Autonomy CALLing: A systematic review of 22 years of publications in learner autonomy and CALL

Kalyaniwala, Carmenne
Ciekanski, Maud
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University of Hawaii National Foreign Language Resource Center
Center for Language & Technology
(co-sponsored by Center for Open Educational Resources and Language Learning, University of Texas at Austin)
While research on language learner autonomy and Computer-Assisted Language Learning (CALL) is abundant, few studies have sought to systematically explore the relationship between the two. By adopting a rigorous approach that identifies transparent inclusion and exclusion criteria, this paper presents a systematic review that seeks to identify: (a) the scope of interest, (b) features, and (c) the trends that emerge at the intersection of the empirical research on learner autonomy and CALL. A dataset comprising of 41 research articles published over a span of 22 years was coded and quantified, with the data extracted, then compared over two distinct periods, 1997 to 2010 and 2011 to 2020. Results show that there is a significant increase in the number of participants targeted for studies, which are situated in non-formal and informal learning contexts with an unstructured degree of formality. Moreover, online applications, such as social media and downloadable apps, seem to be favored and can be directly linked to the ubiquitous autonomous learning experience through either mobile-assisted language learning or informal learning.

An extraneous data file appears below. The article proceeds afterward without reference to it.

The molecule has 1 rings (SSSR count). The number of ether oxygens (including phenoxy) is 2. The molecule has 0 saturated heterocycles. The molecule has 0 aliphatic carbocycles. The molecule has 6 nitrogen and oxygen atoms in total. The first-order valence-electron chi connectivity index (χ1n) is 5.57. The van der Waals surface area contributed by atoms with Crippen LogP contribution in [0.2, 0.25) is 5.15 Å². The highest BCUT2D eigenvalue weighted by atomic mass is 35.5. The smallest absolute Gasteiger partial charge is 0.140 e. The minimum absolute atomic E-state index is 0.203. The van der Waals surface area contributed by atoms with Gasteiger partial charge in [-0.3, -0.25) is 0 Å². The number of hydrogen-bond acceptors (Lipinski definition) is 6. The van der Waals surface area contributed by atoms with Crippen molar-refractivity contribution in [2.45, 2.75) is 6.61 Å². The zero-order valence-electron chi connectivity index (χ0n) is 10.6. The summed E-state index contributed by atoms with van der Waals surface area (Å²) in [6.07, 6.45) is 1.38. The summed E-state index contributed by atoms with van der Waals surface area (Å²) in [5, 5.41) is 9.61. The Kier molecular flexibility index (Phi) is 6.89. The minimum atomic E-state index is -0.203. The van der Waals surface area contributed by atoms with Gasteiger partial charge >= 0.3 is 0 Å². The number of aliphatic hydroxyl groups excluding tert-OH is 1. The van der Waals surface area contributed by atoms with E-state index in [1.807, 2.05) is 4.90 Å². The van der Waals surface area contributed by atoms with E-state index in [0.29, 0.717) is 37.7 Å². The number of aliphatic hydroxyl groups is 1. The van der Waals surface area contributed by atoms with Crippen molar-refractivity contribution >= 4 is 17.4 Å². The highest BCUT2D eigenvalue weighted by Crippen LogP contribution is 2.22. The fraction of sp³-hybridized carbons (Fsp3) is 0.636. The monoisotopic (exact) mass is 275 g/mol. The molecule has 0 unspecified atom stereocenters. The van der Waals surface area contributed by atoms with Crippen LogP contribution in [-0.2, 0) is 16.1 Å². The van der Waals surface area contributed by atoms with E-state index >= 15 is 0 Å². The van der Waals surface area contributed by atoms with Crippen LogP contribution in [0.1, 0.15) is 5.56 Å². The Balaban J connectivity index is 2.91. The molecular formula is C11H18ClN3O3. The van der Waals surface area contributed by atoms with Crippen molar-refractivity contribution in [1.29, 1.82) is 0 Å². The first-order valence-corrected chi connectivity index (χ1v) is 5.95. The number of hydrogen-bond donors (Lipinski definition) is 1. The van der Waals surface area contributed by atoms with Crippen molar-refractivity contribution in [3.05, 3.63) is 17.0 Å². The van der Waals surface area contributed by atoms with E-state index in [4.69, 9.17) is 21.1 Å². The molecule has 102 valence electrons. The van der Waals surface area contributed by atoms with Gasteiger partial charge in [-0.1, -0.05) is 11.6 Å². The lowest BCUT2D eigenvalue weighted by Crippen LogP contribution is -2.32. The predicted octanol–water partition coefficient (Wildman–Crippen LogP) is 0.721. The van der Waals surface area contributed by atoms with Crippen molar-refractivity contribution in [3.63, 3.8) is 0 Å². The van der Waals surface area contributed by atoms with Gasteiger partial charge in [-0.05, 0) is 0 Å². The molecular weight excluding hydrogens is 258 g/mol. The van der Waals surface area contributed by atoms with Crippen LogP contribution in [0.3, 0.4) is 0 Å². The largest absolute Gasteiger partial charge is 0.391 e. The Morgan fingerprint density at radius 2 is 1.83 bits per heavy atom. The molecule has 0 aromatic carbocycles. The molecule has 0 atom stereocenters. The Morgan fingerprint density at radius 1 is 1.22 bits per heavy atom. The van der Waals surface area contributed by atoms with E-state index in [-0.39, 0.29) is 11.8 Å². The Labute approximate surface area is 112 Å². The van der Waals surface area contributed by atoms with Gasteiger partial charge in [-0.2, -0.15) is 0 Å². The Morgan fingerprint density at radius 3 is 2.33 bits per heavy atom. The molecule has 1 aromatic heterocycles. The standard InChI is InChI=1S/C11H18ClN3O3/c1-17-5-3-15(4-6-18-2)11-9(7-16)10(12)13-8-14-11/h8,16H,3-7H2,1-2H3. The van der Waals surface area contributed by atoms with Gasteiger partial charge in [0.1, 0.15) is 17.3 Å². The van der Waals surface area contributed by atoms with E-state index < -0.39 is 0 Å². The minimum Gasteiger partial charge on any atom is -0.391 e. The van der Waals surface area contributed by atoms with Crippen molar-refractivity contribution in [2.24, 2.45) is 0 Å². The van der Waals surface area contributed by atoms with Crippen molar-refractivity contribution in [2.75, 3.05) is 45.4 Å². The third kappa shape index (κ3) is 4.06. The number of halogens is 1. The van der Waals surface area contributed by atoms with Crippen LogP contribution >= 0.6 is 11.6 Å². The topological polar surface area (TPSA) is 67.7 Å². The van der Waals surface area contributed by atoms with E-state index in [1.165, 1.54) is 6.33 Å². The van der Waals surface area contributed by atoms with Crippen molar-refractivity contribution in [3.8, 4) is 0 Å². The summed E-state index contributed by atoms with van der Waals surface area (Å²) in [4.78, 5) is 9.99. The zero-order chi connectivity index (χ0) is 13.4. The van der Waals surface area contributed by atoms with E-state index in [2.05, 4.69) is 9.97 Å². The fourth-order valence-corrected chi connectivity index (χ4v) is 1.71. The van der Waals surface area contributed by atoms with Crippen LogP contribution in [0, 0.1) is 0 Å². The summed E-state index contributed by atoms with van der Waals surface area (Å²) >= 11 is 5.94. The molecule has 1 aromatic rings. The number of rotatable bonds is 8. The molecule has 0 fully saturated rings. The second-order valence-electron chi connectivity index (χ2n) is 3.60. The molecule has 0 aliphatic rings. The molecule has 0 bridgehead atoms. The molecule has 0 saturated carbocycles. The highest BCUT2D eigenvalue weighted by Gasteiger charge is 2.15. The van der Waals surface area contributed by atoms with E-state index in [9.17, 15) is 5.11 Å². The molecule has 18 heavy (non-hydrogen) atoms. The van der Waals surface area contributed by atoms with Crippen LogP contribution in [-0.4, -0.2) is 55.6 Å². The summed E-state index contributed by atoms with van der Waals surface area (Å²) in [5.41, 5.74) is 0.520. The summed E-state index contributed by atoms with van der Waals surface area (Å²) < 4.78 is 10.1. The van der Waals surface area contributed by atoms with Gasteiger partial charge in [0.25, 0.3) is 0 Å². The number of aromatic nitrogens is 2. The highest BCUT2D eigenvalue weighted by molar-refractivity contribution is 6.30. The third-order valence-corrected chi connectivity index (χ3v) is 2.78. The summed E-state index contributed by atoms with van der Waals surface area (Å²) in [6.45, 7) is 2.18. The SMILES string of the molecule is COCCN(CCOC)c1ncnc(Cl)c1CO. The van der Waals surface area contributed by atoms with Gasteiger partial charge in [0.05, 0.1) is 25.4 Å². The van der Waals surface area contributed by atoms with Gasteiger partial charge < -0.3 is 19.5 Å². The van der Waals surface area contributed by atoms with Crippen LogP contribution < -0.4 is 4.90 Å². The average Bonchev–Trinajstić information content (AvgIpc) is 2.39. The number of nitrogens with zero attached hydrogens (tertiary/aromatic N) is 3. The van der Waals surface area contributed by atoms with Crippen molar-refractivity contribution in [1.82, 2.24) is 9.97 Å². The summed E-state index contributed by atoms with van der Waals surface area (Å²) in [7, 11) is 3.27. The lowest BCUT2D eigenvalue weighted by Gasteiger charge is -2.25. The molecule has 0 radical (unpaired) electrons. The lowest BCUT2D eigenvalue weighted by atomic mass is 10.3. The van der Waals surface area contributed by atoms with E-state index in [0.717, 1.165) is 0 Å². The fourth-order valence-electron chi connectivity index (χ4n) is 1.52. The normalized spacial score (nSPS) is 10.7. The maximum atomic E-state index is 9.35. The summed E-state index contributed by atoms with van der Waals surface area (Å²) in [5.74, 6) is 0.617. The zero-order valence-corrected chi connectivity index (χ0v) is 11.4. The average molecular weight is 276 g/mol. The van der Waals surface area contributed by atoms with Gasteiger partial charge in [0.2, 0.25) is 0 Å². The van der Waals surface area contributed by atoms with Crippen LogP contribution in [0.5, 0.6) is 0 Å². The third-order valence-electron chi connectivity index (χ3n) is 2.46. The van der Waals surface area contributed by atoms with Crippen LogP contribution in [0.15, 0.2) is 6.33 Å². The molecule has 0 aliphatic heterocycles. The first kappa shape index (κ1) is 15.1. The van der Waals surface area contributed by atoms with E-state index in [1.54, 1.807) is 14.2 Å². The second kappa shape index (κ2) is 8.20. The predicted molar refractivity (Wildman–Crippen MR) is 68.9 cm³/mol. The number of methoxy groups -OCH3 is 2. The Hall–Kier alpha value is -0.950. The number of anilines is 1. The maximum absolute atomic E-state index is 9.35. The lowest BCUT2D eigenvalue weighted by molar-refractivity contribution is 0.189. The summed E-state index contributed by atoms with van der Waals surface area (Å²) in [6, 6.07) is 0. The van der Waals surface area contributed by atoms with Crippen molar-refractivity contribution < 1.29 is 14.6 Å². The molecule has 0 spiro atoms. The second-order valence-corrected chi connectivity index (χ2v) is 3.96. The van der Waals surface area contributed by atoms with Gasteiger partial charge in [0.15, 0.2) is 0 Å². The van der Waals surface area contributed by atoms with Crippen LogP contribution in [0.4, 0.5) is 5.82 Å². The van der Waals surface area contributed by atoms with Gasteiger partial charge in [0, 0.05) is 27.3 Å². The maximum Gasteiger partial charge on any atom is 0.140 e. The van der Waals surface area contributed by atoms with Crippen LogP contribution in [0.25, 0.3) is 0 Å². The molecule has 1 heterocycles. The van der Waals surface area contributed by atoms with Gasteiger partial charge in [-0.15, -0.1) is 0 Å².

Systematic Review, Learner Autonomy, Computer-Assisted Language Learning, Informal Learning
Kalyaniwala, C., & Ciekanski, M. (2021). Autonomy CALLing: A systematic review of 22 years of publications in learner autonomy and CALL. Language Learning & Technology, 25(3), 106–131.
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